Dodds urges government to “get a grip” on health response to protect retail

Elliot Chappell
© UK Parliament/Jessica Taylor

Anneliese Dodds has urged the government to “get far more of a grip on the public health response” to protect the retail sector during the pandemic – and warned a lack of confidence in the UK’s approach.

In an online speech to Bloomberg this morning, the Shadow Chancellor discussed the collapse of Arcadia and Debenhams and what the government should be doing to support those being made unemployed.

Dodds spoke of long-term trends contributing to the decline of the high street giants but described a general lack of confidence in the government’s health response as “the special problem in the UK”.

During the Q&A session, she said: “There has been that long-term trend of people increasingly shopping over the internet but of course that’s then compounded by what’s going on with the public health situation…

“We know from the International Monetary Fund and others there’s been a huge behavioural impact with people’s confidence being reduced and that’s been the special problem in the UK with people’s lack of confidence in the public health response.

“So I would say the first thing that needs to be done to protect retail is to get far more of a grip on that public health response. I think that’s absolutely essential.”

The Shadow Chancellor went on to call for a greater focus on adult retraining programmes to help those who have already lost their jobs, and urged the government to rule out employer contributions to the furlough scheme in January.

Dodds argued: “We need to remove those factors that are continuing uncertainty for the sector – you know, the fact that we still have the spectre of potentially a change to employer contributions to furlough in January.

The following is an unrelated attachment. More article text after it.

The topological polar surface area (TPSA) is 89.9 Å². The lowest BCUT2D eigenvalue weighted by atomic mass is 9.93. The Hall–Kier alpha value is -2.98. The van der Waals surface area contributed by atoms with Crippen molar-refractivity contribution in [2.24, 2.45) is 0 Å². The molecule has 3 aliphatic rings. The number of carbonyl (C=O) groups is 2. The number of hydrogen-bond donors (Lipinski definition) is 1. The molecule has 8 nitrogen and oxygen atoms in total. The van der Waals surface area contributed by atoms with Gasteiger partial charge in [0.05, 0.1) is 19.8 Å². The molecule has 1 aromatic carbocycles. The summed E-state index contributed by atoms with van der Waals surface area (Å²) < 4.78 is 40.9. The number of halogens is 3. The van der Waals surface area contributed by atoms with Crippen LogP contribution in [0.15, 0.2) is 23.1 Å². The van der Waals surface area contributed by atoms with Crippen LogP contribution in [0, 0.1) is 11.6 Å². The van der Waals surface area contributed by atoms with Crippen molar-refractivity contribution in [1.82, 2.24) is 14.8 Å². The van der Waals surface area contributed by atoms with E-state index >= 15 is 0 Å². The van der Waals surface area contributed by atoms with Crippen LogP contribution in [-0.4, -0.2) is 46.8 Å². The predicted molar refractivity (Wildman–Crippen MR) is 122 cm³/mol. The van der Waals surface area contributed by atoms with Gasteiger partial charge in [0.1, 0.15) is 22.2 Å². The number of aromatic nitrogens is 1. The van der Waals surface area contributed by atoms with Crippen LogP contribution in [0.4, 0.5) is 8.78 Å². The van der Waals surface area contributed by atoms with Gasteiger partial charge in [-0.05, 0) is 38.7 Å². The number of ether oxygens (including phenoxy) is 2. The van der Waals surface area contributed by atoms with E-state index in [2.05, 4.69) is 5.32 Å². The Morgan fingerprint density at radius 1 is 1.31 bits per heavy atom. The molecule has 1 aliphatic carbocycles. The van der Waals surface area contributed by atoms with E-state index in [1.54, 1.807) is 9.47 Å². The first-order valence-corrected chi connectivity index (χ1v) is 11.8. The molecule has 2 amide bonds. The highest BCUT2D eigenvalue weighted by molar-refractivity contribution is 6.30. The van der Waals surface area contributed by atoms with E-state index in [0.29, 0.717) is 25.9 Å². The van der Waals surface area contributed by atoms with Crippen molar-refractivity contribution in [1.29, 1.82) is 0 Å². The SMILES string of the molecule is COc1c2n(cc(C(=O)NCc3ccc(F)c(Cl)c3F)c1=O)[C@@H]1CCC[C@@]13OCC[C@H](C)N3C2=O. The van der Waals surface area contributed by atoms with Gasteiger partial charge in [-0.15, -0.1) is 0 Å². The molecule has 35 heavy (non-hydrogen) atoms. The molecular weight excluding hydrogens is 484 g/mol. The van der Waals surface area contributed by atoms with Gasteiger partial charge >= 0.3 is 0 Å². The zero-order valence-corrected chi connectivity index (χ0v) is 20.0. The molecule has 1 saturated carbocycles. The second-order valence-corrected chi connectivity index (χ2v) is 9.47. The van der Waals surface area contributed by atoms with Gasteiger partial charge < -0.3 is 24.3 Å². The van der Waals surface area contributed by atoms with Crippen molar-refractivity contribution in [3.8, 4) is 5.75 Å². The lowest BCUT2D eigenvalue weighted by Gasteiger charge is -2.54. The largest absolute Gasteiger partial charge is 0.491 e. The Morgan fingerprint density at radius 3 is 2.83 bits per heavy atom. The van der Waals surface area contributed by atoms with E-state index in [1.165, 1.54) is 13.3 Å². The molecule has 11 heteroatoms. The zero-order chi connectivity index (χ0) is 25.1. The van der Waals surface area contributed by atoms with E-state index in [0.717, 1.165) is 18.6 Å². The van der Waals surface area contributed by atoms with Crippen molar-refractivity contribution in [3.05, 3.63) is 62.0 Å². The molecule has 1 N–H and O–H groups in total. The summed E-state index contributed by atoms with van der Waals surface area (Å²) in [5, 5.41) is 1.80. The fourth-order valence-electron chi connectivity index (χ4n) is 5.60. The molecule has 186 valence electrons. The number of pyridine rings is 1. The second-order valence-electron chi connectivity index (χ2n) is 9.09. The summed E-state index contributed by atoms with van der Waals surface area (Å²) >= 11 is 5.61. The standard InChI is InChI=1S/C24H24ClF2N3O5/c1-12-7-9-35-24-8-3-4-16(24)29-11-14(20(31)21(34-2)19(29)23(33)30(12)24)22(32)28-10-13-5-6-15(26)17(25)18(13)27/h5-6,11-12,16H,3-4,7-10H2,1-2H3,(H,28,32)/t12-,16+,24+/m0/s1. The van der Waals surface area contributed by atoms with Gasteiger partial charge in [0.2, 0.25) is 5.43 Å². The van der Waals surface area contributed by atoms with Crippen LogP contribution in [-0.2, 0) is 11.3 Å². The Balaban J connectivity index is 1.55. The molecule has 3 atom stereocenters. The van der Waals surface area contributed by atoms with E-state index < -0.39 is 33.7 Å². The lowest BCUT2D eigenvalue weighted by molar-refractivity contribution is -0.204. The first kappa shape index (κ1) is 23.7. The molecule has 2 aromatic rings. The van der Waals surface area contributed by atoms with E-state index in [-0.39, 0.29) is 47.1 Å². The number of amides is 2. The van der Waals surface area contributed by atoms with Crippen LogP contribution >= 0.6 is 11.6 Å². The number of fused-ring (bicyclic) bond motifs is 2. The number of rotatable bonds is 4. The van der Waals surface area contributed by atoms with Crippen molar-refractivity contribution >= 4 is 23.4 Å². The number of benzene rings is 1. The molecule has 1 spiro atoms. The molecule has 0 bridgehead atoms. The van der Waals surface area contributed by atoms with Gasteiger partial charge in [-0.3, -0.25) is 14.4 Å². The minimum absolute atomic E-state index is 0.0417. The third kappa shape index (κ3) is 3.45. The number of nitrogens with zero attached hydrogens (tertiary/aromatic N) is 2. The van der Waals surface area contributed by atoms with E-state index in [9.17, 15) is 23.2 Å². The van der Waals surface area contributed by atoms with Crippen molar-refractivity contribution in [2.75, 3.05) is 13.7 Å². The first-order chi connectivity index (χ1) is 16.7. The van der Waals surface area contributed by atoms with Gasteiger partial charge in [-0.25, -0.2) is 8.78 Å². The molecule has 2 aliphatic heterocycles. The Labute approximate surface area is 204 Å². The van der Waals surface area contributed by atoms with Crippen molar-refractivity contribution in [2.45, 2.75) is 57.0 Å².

“I think that is a dreadful idea right now. The Chancellor should just being saying right now he’s not going to be changing the employer contribution because sadly it looks like we won’t be out of the public health crisis in January at all.”

Dodds discussed the ‘Kickstart’ and ‘Restart’ schemes but emphasised that most of the support from government will not “come into play until well into next year”, by which time many affected now will have been out of work for a year.

She stressed that the government should work with industries to make sure that when there is change, not only that prompted by the Covid crisis but also as a result of the climate emergency, it is “planned change and not destructive change”.

Dodds reiterated to attendees that now is not the time to consider repaying the debt burden for the Covid crisis and stressed that the government should be focused on retaining and recovering jobs and protecting business.

She said: “We saw for example a couple of weekends ago the Institute for Fiscal Studies making this point quite forcefully. That actually some of the discussions around taxation changes that have taken place recently from within government… those were not helpful.”

The Shadow Chancellor added: “The UK right now is unfortunately in a very precarious economic position. I mentioned in my speech just yesterday, the OECD suggested we would be likely to see the slowest recovery in all of the G7.

“We do need to be focused right now on trying to recover jobs, on trying to rebuild businesses, trying to keep people in work, trying to keep businesses going.

“And eventually, obviously dependent on what happens with the interest rates, there will be those discussions… But the time for that is some way off right now.”

Labour’s Shadow Chancellor offered in her speech today to work in a “genuine partnership” with financial services towards a clean and jobs-rich recovery while pushing the sector to go “further, faster” on delivering a green economy.

Her speech was strongly criticised by campaign group Labour for a Green New Deal, which said it represented a “big step back in ambition” and indicated the party was in favour only of “piecemeal market mechanisms”.

The activists argue that Labour has recently embraced a net-zero 2050 target on pension scheme rather than a 2030 target and has abandoned a pledge to delist companies that fail to take robust action on climate change.

LabGND spokesperson Lauren Townsend said: “Instead of seeking partnership with a financial sector exploiting people and planet alike, Starmer’s Labour should be outlining the case for fundamental change in our economy.”

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